The High Street has been plunged into fresh turmoil amid debt worries and falling sales at New Look and House of Fraser.
The retailers’ troubles come as hundreds of restaurants and shops prepare to close stores and axe jobs as more people choose to stay and home and shop online.
In the latest blow for the High Street, one of House of Fraser’s leading credit insurers has pulled the plug on cover for suppliers that provide the department store with its stock.
Worry: House of Fraser confirmed that about 20 of its 650 suppliers would be affected by removal of the insurance
The cover is seen as standard in the industry and provides suppliers with protection in case the retailer cannot pay its bills.
House of Fraser confirmed that about 20 of its 650 suppliers would be affected by removal of the insurance.
Concerns for the department store are mounting after it wrote to landlords last month asking for rent reductions, sparking concerns over its finances.
It is also reportedly looking into selling off or reducing the size of failing department stores amid falling sales. House of Fraser has 58 stores across the UK and three overseas.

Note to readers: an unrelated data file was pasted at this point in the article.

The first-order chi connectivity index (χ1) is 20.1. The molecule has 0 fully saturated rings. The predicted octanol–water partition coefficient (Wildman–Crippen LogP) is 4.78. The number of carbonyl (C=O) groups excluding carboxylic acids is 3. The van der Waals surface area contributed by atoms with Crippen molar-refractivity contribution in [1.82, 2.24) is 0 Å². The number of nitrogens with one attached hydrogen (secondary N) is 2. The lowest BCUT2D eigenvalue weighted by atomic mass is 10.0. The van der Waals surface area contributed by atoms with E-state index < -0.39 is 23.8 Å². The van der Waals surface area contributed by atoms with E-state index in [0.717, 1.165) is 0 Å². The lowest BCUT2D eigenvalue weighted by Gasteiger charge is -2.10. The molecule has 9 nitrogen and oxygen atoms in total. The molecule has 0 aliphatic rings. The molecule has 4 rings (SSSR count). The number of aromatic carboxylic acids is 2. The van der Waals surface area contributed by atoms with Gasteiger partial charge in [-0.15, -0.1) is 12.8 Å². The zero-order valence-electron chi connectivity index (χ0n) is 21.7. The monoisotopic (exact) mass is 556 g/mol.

Latest results show that sales tumbled 2.9 per cent in the six weeks to December 23 after it reported a half-year loss in September.
Alex Williamson, chief executive, said last month that House of Fraser would not start slashing prices on its goods in order to boost sales.
‘What’s important is to keep our discipline in selling those products that are loved by customers and profitable for House of Fraser,’ he said.
More disappointing results are expected for the High Street this week, as losses at fashion chain New Look are predicted to balloon further amid turnaround efforts.
Expected losses could grow to between £5m and £10m for the last nine months of the year according to reports, compared to a £111.5m profit reported a year ago. New Look has been losing sales in recent months after a questionable move by former chief executive Anders Kristiansen to focus on selling clothes to a younger audience which alienated its older long-standing customers.
In August, the retailer struggled to justify its new strategy as it reported slumping online and store sales despite rival online-only retailers like Asos, which sell the New Look brand, managing to shift its stock.
The High Street chain has since parachuted in former boss Alistair McGeorge to turn around the business after he rescued it five years ago. New Look’s past mistakes look set to cost the firm as it deals with shifting old stock and overhauling its image. Its suppliers have also seen vital insurance cover blocked recently, as insurers’ nerves were shot over fears of more dismal sales.
And last month reports suggested that New Look was preparing to close up to 60 stores as its South African owner considered its options for the ailing retailer.